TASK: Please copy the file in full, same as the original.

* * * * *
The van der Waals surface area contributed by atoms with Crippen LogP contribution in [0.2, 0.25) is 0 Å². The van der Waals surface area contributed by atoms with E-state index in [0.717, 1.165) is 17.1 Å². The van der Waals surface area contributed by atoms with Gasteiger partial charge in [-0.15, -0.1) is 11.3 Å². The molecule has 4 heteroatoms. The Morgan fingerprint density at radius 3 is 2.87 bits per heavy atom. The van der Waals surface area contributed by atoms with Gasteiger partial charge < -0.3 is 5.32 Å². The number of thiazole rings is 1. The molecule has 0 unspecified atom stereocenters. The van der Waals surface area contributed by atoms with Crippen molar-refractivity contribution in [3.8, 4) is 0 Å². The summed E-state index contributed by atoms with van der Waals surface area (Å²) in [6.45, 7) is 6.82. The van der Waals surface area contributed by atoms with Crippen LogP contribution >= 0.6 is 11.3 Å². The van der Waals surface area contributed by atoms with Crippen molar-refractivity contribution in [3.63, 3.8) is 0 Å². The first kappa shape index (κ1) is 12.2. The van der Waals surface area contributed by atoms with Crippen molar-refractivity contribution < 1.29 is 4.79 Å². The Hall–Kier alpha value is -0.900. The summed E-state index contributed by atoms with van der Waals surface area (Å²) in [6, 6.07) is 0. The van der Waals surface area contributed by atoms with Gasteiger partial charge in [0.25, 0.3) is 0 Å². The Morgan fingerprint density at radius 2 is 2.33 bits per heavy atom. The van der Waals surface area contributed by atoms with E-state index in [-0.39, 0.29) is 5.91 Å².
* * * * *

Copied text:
The van der Waals surface area contributed by atoms with Crippen LogP contribution in [0.2, 0.25) is 0 Å². The van der Waals surface area contributed by atoms with E-state index in [0.717, 1.165) is 17.1 Å². The van der Waals surface area contributed by atoms with Gasteiger partial charge in [-0.15, -0.1) is 11.3 Å². The molecule has 4 heteroatoms. The Morgan fingerprint density at radius 3 is 2.87 bits per heavy atom. The van der Waals surface area contributed by atoms with Gasteiger partial charge < -0.3 is 5.32 Å². The number of thiazole rings is 1. The molecule has 0 unspecified atom stereocenters. The van der Waals surface area contributed by atoms with Crippen molar-refractivity contribution in [3.8, 4) is 0 Å². The summed E-state index contributed by atoms with van der Waals surface area (Å²) in [6.45, 7) is 6.82. The van der Waals surface area contributed by atoms with Crippen LogP contribution >= 0.6 is 11.3 Å². The van der Waals surface area contributed by atoms with Crippen molar-refractivity contribution in [3.63, 3.8) is 0 Å². The first kappa shape index (κ1) is 12.2. The van der Waals surface area contributed by atoms with Crippen molar-refractivity contribution < 1.29 is 4.79 Å². The Hall–Kier alpha value is -0.900. The summed E-state index contributed by atoms with van der Waals surface area (Å²) in [6, 6.07) is 0. The van der Waals surface area contributed by atoms with Gasteiger partial charge in [0.25, 0.3) is 0 Å². The Morgan fingerprint density at radius 2 is 2.33 bits per heavy atom. The van der Waals surface area contributed by atoms with E-state index in [-0.39, 0.29) is 5.91 Å².